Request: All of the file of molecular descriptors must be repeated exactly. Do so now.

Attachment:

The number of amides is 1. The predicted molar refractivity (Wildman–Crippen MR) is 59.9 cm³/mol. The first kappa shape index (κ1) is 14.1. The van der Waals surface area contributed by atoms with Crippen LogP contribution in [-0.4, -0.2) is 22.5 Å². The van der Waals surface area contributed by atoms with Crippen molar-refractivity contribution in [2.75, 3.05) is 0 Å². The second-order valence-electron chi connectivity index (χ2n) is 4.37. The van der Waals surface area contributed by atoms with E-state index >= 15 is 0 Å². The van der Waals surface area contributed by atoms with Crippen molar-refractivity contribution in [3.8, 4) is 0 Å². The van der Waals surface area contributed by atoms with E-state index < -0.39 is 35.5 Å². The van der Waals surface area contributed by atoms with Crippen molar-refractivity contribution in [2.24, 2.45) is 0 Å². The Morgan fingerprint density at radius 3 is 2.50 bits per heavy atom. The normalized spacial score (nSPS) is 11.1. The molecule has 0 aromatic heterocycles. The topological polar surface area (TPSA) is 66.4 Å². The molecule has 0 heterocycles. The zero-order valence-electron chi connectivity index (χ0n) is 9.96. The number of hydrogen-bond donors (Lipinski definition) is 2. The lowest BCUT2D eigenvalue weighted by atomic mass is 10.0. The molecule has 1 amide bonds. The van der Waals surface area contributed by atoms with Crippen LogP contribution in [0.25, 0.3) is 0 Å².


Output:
The number of amides is 1. The predicted molar refractivity (Wildman–Crippen MR) is 59.9 cm³/mol. The first kappa shape index (κ1) is 14.1. The van der Waals surface area contributed by atoms with Crippen LogP contribution in [-0.4, -0.2) is 22.5 Å². The van der Waals surface area contributed by atoms with Crippen molar-refractivity contribution in [2.75, 3.05) is 0 Å². The second-order valence-electron chi connectivity index (χ2n) is 4.37. The van der Waals surface area contributed by atoms with E-state index >= 15 is 0 Å². The van der Waals surface area contributed by atoms with Crippen molar-refractivity contribution in [3.8, 4) is 0 Å². The van der Waals surface area contributed by atoms with E-state index < -0.39 is 35.5 Å². The van der Waals surface area contributed by atoms with Crippen molar-refractivity contribution in [2.24, 2.45) is 0 Å². The Morgan fingerprint density at radius 3 is 2.50 bits per heavy atom. The normalized spacial score (nSPS) is 11.1. The molecule has 0 aromatic heterocycles. The topological polar surface area (TPSA) is 66.4 Å². The molecule has 0 heterocycles. The zero-order valence-electron chi connectivity index (χ0n) is 9.96. The number of hydrogen-bond donors (Lipinski definition) is 2. The lowest BCUT2D eigenvalue weighted by atomic mass is 10.0. The molecule has 1 amide bonds. The van der Waals surface area contributed by atoms with Crippen LogP contribution in [0.25, 0.3) is 0 Å².